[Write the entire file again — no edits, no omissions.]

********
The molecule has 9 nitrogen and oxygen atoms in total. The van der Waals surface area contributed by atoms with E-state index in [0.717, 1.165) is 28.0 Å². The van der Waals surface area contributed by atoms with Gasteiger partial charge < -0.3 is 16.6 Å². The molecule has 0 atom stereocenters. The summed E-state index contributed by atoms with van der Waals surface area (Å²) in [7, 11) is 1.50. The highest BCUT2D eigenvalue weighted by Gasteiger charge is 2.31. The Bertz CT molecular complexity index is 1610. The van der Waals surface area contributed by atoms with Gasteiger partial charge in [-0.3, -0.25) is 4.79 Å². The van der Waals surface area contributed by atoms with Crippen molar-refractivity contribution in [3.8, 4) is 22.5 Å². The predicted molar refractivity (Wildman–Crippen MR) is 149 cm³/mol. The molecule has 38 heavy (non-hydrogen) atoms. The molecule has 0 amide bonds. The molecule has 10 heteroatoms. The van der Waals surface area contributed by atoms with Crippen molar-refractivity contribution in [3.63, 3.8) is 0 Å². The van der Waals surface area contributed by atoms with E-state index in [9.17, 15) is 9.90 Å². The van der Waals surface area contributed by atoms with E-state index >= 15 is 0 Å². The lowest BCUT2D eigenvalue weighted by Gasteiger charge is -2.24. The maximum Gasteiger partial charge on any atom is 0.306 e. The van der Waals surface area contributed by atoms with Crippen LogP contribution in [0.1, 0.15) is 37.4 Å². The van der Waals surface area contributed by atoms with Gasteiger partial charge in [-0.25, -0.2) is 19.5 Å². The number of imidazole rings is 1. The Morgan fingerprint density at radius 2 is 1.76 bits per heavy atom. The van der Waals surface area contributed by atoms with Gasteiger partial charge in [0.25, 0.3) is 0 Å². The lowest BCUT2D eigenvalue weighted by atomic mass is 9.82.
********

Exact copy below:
The molecule has 9 nitrogen and oxygen atoms in total. The van der Waals surface area contributed by atoms with E-state index in [0.717, 1.165) is 28.0 Å². The van der Waals surface area contributed by atoms with Gasteiger partial charge < -0.3 is 16.6 Å². The molecule has 0 atom stereocenters. The summed E-state index contributed by atoms with van der Waals surface area (Å²) in [7, 11) is 1.50. The highest BCUT2D eigenvalue weighted by Gasteiger charge is 2.31. The Bertz CT molecular complexity index is 1610. The van der Waals surface area contributed by atoms with Gasteiger partial charge in [-0.3, -0.25) is 4.79 Å². The van der Waals surface area contributed by atoms with Crippen molar-refractivity contribution in [3.8, 4) is 22.5 Å². The predicted molar refractivity (Wildman–Crippen MR) is 149 cm³/mol. The molecule has 38 heavy (non-hydrogen) atoms. The molecule has 0 amide bonds. The molecule has 10 heteroatoms. The van der Waals surface area contributed by atoms with Crippen molar-refractivity contribution in [3.63, 3.8) is 0 Å². The van der Waals surface area contributed by atoms with E-state index in [9.17, 15) is 9.90 Å². The van der Waals surface area contributed by atoms with E-state index >= 15 is 0 Å². The lowest BCUT2D eigenvalue weighted by Gasteiger charge is -2.24. The maximum Gasteiger partial charge on any atom is 0.306 e. The van der Waals surface area contributed by atoms with Crippen LogP contribution in [0.1, 0.15) is 37.4 Å². The van der Waals surface area contributed by atoms with Gasteiger partial charge in [-0.25, -0.2) is 19.5 Å². The number of imidazole rings is 1. The Morgan fingerprint density at radius 2 is 1.76 bits per heavy atom. The van der Waals surface area contributed by atoms with Gasteiger partial charge in [0.25, 0.3) is 0 Å². The lowest BCUT2D eigenvalue weighted by atomic mass is 9.82.